John McLaughlin is hitting a stride with the 4th Dimension, a group we can all safely think of as a Mahavishnu Orchestra for this century. With just two studio albums to their name, To the One and Now Here This, the group has unleashed this live recording with their current lineup of McLaughlin, Gary Husband, Etienne Mbappe and Ranjit Barot. The Boston Record was recorded while the legendary fusion jazz guitarist and his new band were doing an American summer tour in 2013. Recorded in Boston (of course), it fulfills all of the musician’s hopes for an in-concert recording. How do I know that? He said so himself. On his website, you’ll find this little nugget of self-praise: “From time to time, a live record is made that has everything: great collective playing, a terrific audience, fantastic recorded sound, and a wonderful atmosphere. In the new recording of our concert you’ll find all of the above. I’m really happy about this recording.”
He is not just blowing smoke. The Boston Record rocks dangerously. Hearing McLaughlin’s warm-yet-edgy tone combined with such nimble finger work, it’s difficult to believe that he’s reached the age of 72 with all of these skills and more intact. The rest of 4th Dimension are not only not slouches, but they exceed in their departments as well. Ranjit Barot in particular is a powerful drummer. His fills and solos can leave a pack of mangled Max Roach-wanna-be’s in his wake. There’s a “Moby Dick” moment on The Boston Record that can, if you’re not careful, distract you from the fact that this is actually a John McLaughlin album. Gary Husband’s aligning keyboard performances and Etienne Mbappe’s dancing bass suggest that the band was gaining special momentum on this tour, one that they had to capture.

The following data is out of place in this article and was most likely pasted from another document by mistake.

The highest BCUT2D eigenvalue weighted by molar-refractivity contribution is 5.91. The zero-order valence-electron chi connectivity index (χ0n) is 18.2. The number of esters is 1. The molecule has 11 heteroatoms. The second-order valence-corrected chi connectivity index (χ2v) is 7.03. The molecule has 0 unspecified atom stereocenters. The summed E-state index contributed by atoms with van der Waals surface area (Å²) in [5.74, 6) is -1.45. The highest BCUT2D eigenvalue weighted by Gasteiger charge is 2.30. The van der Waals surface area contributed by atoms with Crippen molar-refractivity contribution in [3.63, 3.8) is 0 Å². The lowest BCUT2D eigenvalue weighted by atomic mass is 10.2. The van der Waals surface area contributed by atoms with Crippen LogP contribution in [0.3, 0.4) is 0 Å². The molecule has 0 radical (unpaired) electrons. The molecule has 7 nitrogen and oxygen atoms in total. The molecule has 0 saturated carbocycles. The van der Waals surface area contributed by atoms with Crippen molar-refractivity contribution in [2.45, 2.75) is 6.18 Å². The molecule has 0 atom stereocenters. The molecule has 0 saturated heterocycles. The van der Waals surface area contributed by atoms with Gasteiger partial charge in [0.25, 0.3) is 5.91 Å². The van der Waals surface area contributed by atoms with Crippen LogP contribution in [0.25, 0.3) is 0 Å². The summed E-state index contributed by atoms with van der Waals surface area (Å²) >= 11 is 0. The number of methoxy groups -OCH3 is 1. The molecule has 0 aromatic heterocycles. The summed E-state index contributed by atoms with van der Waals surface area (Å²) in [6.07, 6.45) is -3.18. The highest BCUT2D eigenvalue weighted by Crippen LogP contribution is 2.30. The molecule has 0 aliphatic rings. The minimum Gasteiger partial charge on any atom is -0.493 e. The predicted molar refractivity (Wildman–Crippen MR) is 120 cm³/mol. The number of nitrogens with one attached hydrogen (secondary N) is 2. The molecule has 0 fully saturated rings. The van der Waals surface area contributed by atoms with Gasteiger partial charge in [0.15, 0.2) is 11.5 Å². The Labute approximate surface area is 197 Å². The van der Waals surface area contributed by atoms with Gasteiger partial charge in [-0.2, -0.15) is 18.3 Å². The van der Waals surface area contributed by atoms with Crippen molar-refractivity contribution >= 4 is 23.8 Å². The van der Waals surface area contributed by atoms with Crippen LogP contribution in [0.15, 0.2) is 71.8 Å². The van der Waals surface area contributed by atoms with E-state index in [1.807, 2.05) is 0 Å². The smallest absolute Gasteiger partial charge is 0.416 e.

The 4th Dimension don’t draw very heavily from their two studio albums for this live set. Only two songs from Now Here This are performed, “Echos From Then” and “Call & Answer”, and nothing appears from To the One. The everything else comes from McLaughlin’s extensive back catalog, including the Mahavishnu Orchestra number “You Know You Know” to close out the set. Ranjit Barot gets two turns at a vocal mic. “Abbaji”, one of the most laid back moments on the album, has Barot moaning about “love and understanding” in a most soulful mouthful (the song comes from Floating Point, the album where McLaughlin first worked with Barot). And it’s on “Echos From Then” where the scat singing matches energy with the furious fusion.
And this is probably the grandest feather in The Boston Record‘s cap, that being its enormous energy. The 4th Dimension can pack all of the punch of a live-wire rock band into the atmosphere of a adrenaline-charged political rally. And listening to it straight through presents a new challenge—finding something to put on when it’s over. Almost anything else feels decaffeinated by comparison. At least that’s how it felt when listening at my desk at work, time and time again, after The Boston Record‘s nine tracks and 63 minutes were done with me. Where to go from there? 8:30 by Weather Report? With all due respect, no way.